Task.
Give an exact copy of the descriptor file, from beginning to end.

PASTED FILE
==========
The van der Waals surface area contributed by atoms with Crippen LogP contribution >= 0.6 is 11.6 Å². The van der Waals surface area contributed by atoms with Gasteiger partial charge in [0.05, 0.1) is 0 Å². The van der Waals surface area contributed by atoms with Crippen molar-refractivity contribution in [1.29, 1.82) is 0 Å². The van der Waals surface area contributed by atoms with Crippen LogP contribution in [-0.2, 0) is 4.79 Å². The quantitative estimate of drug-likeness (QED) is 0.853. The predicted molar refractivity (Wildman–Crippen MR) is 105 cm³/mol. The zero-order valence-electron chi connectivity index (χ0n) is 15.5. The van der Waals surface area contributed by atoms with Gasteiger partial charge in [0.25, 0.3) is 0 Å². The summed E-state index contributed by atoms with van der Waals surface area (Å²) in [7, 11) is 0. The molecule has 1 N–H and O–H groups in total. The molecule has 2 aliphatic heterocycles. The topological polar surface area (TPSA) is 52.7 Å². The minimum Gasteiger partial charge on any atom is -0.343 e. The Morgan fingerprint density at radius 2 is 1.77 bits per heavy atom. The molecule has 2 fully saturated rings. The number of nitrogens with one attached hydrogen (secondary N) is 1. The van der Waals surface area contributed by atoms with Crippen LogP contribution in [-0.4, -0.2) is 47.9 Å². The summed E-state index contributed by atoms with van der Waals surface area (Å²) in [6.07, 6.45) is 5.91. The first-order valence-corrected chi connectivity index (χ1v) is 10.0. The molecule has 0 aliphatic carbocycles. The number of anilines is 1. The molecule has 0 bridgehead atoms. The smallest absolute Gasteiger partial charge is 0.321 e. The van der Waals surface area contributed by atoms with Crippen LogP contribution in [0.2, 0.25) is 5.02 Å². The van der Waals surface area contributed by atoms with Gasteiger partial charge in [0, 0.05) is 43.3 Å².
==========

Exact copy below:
The van der Waals surface area contributed by atoms with Crippen LogP contribution >= 0.6 is 11.6 Å². The van der Waals surface area contributed by atoms with Gasteiger partial charge in [0.05, 0.1) is 0 Å². The van der Waals surface area contributed by atoms with Crippen molar-refractivity contribution in [1.29, 1.82) is 0 Å². The van der Waals surface area contributed by atoms with Crippen LogP contribution in [-0.2, 0) is 4.79 Å². The quantitative estimate of drug-likeness (QED) is 0.853. The predicted molar refractivity (Wildman–Crippen MR) is 105 cm³/mol. The zero-order valence-electron chi connectivity index (χ0n) is 15.5. The van der Waals surface area contributed by atoms with Gasteiger partial charge in [0.25, 0.3) is 0 Å². The summed E-state index contributed by atoms with van der Waals surface area (Å²) in [7, 11) is 0. The molecule has 1 N–H and O–H groups in total. The molecule has 2 aliphatic heterocycles. The topological polar surface area (TPSA) is 52.7 Å². The minimum Gasteiger partial charge on any atom is -0.343 e. The Morgan fingerprint density at radius 2 is 1.77 bits per heavy atom. The molecule has 2 fully saturated rings. The number of nitrogens with one attached hydrogen (secondary N) is 1. The van der Waals surface area contributed by atoms with Crippen LogP contribution in [-0.4, -0.2) is 47.9 Å². The summed E-state index contributed by atoms with van der Waals surface area (Å²) in [6.07, 6.45) is 5.91. The first-order valence-corrected chi connectivity index (χ1v) is 10.0. The molecule has 0 aliphatic carbocycles. The number of anilines is 1. The molecule has 0 bridgehead atoms. The smallest absolute Gasteiger partial charge is 0.321 e. The van der Waals surface area contributed by atoms with Crippen LogP contribution in [0.2, 0.25) is 5.02 Å². The van der Waals surface area contributed by atoms with Gasteiger partial charge in [0, 0.05) is 43.3 Å².